SHS Drama Club Creates a Healthy  Community


A scene from She Kills Monsters

SHS drama productions have been a treasure at Scituate High for many years. In the past, production teams have presented an astounding variety of shows–from the online chilling performance of Dracula, to the historical musical, 1776, and the ever-popular dance musical, Mamma Mia. Unfortunately, the club couldn’t put on live productions during the height of the COVID-19 pandemic; however, live shows are up and running once more–starting with the spectacular She Kills Monsters, which was performed twice on Saturday, March 5th, in the Performing Arts Center

She Kills Monsters, written by Qui Nguyen, is a play that explores themes of grief, loss, and family, painting these topics in an optimistic light through the use of comedy. It tells the story of an average girl named Agnes Evans and her entirely anomalous sister–Tilly Evans. Tilly was an extraordinary and prolific Dungeons and Dragons player. After Tilly tragically passed away in a car accident, Agnes embarked on a journey in a Dungeons and Dragons simulation to reconnect with her sister and gain a renewed sense of self. 

In this production, the SHS cast and crew made the show come alive. SHS junior Taylor Carty played Tilly–the deceased sister to Agnes. Thoroughly enjoying her role, Carty said she loved the use of comedy and how the performance went deep into “conversations that are sometimes sensitive and difficult for people to understand.”

SHS faculty advisor to the Drama Club, Director Matt Maggio, explained that this year’s cast and crew has “a very big following” of Dungeons and Dragons players, which is one of the reasons the play was chosen. Addressing controversial issues within our country, and specifically, within our school community, was also a contributing factor. According to Maggio, one of the difficult aspects of working on the show was the “amount of the slurs.” Maggio said, “It was bad back then, and it is bad now, but fortunately, we use [them] less now. Unfortunately, it’s still out there and still hurtful.”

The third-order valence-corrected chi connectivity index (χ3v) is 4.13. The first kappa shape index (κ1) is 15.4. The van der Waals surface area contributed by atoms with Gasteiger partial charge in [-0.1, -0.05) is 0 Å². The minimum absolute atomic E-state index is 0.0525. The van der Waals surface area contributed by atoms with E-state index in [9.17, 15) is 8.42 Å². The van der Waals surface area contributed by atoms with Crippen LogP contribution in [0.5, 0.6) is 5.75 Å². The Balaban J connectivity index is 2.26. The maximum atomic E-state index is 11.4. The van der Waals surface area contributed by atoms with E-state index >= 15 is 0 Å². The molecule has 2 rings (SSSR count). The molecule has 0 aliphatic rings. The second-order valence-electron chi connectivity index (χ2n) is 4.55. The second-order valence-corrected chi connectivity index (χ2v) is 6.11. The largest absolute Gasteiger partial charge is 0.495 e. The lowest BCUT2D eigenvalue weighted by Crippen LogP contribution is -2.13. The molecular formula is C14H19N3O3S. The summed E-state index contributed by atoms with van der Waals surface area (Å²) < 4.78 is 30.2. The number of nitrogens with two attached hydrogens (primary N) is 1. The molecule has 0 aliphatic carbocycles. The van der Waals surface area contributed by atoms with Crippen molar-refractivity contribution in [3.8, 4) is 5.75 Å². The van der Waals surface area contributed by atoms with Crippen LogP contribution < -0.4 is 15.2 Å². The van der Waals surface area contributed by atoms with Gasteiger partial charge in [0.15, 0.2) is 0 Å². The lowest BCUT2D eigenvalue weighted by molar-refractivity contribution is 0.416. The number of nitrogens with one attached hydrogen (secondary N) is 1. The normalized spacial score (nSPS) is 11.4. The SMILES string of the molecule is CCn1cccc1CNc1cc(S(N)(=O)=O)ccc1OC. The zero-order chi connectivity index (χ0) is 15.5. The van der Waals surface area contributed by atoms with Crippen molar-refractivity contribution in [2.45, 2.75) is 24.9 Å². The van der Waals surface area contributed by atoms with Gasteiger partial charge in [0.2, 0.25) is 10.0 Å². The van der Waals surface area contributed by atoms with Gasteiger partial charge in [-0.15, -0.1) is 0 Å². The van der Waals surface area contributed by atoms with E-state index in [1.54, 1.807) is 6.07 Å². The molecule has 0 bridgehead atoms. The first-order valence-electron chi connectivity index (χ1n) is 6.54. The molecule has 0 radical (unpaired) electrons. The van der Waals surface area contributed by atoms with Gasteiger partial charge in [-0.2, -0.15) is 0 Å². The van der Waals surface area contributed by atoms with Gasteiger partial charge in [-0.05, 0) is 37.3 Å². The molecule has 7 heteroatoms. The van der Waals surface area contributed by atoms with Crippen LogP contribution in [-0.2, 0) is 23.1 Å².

The Scituate drama program promotes student empowerment, which encourages students to fully explore their talents and interests. For She Kills Monsters, junior Mimi Minich was the stage manager, which she described as “the head of tech.” Minich explained the process: “I went to every single rehearsal–actors and tech–so that was like three or four days a week since we started the show back in September.” Minich was in charge of taking notes about what the actors needed, blocking, which is moving the actors around on stage and making sure everything was getting done.

Though Minich was given considerable responsibility, she found it easy to work with her fellow students, saying, “Everybody in the high school is more mature, and when you ask them to do something, they mostly do it.” This maturity encourages a strong community. Minich and Carty described the process as “amazing,” and “supportive,” which cultivated a strong bond between all the students and staff involved.

SHS drama productions have a reputation for fostering a welcoming community. Expressing complex emotions enthusiastically on stage allows students to form bonds–and make friends–within the drama program. Director Maggio wholeheartedly agrees and encourages his students to use theater as a way to explore controversial topics and emotions in a healthy way.